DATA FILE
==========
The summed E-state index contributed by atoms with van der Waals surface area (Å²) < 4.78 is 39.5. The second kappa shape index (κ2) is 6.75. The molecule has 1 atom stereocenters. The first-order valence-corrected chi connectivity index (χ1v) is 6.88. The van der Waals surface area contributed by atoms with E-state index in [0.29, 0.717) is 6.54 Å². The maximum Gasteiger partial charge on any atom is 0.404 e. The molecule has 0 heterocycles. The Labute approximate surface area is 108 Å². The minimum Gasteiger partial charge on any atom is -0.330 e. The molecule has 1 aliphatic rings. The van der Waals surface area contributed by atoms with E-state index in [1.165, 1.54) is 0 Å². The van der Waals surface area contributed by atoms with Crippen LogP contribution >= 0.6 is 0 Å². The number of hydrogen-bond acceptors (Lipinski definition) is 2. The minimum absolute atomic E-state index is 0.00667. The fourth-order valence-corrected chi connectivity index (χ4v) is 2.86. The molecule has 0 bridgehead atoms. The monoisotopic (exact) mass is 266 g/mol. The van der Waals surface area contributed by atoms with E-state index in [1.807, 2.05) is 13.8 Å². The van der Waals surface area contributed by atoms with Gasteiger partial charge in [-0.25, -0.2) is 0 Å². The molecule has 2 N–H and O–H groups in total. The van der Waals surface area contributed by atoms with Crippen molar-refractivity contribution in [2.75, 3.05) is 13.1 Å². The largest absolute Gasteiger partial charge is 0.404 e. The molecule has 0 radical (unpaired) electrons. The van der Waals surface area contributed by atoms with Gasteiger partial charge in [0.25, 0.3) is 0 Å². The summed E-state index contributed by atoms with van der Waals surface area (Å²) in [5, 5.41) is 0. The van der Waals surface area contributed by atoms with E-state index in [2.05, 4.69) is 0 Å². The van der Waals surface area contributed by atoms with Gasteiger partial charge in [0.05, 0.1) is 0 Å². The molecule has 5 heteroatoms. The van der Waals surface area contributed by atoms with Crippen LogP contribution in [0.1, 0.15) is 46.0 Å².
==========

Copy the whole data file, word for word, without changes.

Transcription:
The summed E-state index contributed by atoms with van der Waals surface area (Å²) < 4.78 is 39.5. The second kappa shape index (κ2) is 6.75. The molecule has 1 atom stereocenters. The first-order valence-corrected chi connectivity index (χ1v) is 6.88. The van der Waals surface area contributed by atoms with E-state index in [0.29, 0.717) is 6.54 Å². The maximum Gasteiger partial charge on any atom is 0.404 e. The molecule has 0 heterocycles. The Labute approximate surface area is 108 Å². The minimum Gasteiger partial charge on any atom is -0.330 e. The molecule has 1 aliphatic rings. The van der Waals surface area contributed by atoms with E-state index in [1.165, 1.54) is 0 Å². The van der Waals surface area contributed by atoms with Crippen LogP contribution >= 0.6 is 0 Å². The number of hydrogen-bond acceptors (Lipinski definition) is 2. The minimum absolute atomic E-state index is 0.00667. The fourth-order valence-corrected chi connectivity index (χ4v) is 2.86. The molecule has 0 bridgehead atoms. The monoisotopic (exact) mass is 266 g/mol. The van der Waals surface area contributed by atoms with E-state index in [1.807, 2.05) is 13.8 Å². The van der Waals surface area contributed by atoms with Gasteiger partial charge in [-0.25, -0.2) is 0 Å². The molecule has 2 N–H and O–H groups in total. The van der Waals surface area contributed by atoms with Crippen molar-refractivity contribution in [2.75, 3.05) is 13.1 Å². The largest absolute Gasteiger partial charge is 0.404 e. The molecule has 0 radical (unpaired) electrons. The van der Waals surface area contributed by atoms with Gasteiger partial charge in [0.25, 0.3) is 0 Å². The summed E-state index contributed by atoms with van der Waals surface area (Å²) in [5, 5.41) is 0. The van der Waals surface area contributed by atoms with E-state index in [2.05, 4.69) is 0 Å². The van der Waals surface area contributed by atoms with Gasteiger partial charge in [0.05, 0.1) is 0 Å². The molecule has 5 heteroatoms. The van der Waals surface area contributed by atoms with Crippen LogP contribution in [0.1, 0.15) is 46.0 Å².